By the end of 1928, he was contributing regularly to magazines and exhibiting his work internationally alongside well-known artists like Man Ray and Berenice Abbott. The three years between his arrival in Paris and his emergence as a major figure in modern art photography marked a period of dedicated experimentation and exploration for Kertész. During this time he carved out a photographic practice that allowed him to move between the realms of amateur and professional, photojournalist and avant-garde artist, diarist and documentarian.
For those three years only, Kertész produced most of his prints on carte postale, or postcard, paper. Although his choice may have initially been born of economy and convenience, he turned this popular format toward artistic ends, rigorously composing new images in the darkroom and making a new kind of photographic object. The small scale of the cards also allowed them to circulate in a way befitting an immigrant artist—shared with a widening circle of international friends at the café table or sent in an envelope to faraway family.
Experiments on Carte Postale
Postcards from Paris is the first exhibition to bring together Kertész’s rare carte postale prints to offer new insight into the artist’s early, experimental years, during which he made some of his most iconic images. The works operate as both images and objects, as made clear by the interplay between careful observation, intimate scale, and daringly cropped formats. Kertész’s early Paris works also communicate the possibilities of the French capital as a meeting ground for international artists—a city where the lessons of avant-garde painters, sculptors, and poets could resonate for a photographer finding his way.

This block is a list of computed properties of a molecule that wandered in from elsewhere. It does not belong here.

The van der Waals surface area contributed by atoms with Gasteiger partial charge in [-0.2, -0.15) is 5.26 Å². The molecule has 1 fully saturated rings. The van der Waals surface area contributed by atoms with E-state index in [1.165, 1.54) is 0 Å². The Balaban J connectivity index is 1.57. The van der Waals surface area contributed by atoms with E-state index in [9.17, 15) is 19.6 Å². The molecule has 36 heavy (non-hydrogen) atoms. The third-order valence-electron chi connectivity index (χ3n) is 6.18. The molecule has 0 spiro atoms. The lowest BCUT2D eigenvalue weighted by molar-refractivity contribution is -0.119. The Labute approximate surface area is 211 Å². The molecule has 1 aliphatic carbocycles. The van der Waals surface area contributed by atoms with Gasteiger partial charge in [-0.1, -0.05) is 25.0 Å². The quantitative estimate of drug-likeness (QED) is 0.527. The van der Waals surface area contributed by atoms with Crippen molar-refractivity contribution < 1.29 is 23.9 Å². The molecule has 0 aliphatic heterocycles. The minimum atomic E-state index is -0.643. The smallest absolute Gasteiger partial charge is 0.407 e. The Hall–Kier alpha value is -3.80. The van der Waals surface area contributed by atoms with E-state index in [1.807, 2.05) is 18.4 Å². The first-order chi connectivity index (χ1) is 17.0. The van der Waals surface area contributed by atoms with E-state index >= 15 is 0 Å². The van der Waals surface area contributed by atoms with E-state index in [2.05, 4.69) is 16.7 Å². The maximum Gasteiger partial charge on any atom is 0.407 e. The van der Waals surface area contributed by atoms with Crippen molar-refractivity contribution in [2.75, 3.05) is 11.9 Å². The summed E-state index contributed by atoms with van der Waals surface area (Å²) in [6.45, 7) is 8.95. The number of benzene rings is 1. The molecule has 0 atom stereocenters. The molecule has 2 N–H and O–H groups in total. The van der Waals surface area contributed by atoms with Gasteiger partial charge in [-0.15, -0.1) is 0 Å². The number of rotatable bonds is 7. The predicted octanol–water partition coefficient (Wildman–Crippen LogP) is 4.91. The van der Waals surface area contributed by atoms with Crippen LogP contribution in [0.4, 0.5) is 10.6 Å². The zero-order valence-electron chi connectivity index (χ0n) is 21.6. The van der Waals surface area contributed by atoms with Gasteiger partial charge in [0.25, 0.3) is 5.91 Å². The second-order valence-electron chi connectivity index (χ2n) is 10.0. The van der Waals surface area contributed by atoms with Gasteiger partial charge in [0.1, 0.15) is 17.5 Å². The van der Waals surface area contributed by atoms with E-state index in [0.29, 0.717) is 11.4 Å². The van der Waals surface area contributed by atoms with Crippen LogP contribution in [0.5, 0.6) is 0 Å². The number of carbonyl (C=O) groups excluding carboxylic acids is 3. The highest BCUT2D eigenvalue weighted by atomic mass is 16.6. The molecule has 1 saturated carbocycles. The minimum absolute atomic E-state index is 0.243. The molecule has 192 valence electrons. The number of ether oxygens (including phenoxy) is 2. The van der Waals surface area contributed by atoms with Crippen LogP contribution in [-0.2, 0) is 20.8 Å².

Lead support for André Kertész: Postcards from Paris is generously provided by Nicholas and Susan Pritzker.
Major support is contributed by The André and Elizabeth Kertész Foundation.
Additional support is provided by Vicki and Bill Hood.
Members of the Luminary Trust provide annual leadership support for the museum’s operations, including exhibition development, conservation and collection care, and educational programming. The Luminary Trust includes an anonymous donor, Neil Bluhm and the Bluhm Family Charitable Foundation, Karen Gray-Krehbiel and John Krehbiel, Jr., Kenneth C. Griffin, the Harris Family Foundation in memory of Bette and Neison Harris, Josef and Margot Lakonishok, Robert M. and Diane v.S. Levy, Ann and Samuel M. Mencoff, Sylvia Neil and Dan Fischel, Anne and Chris Reyes, Cari and Michael J. Sacks, and the Earl and Brenda Shapiro Foundation.